New Mexico City Construction Pits Builders Against 30,000 Land Art Advocates
Advocates say a new building ruins the artwork.
A much-revered land art sculpture in Mexico City, Espacio Escultórico, or Sculptural Space, is at risk, and a petition is drawing increasing support.
The work is a collaborative effort between six Mexican artists realized in 1979. The creators include Helen Escobedo, Manuel Felguérez, Mathias Goeritz, Manuel Hernández Suárez (aka Hersúa), Federico Silva, and Enrique Carbajal (aka Sebastián).
The sculpture is comprised of 64 concrete wedges in a circle ringing two and a half acres of black volcanic rock. For the past few decades, it has stood undisturbed on a 600-acre ecological reserve on the campus of the National Autonomous University of Mexico, but according to the New York Times, legions of supporters are angered by a newly constructed building on campus which “looms over” the space and ruins the views.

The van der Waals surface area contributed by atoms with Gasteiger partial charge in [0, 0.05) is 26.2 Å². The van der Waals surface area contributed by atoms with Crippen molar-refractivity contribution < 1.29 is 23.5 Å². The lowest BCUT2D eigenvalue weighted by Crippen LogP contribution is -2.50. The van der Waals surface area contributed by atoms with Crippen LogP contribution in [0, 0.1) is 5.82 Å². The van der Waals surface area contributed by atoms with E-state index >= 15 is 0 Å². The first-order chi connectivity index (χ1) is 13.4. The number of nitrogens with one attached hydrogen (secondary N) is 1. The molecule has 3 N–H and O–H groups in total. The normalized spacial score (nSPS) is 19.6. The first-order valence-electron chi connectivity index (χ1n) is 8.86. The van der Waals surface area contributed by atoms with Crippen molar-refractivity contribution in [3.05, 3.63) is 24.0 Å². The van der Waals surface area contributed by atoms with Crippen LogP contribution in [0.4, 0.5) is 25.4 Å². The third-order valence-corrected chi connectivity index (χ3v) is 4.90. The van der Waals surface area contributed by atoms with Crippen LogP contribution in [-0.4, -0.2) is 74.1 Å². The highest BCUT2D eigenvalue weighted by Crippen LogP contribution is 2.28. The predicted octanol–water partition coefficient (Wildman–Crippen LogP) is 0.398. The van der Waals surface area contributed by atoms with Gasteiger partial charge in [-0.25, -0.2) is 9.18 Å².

Proponents of the earth art sculpture, including artist Anish Kapoor, have called for the building to be destroyed or at least modified. A change.org petition urging the university to take action has over 30,000 signatures.
Kapoor currently has a show at the school’s museum of contemporary art that opened this past Saturday. He tells the Times that for all the great works of land art: “the horizon is how they function.”
The British artist is one of a group of artists who say they would auction artworks to raise funds to move the building.
The university, which said it spent $1 million on the building, states that it will not destroy or alter it.
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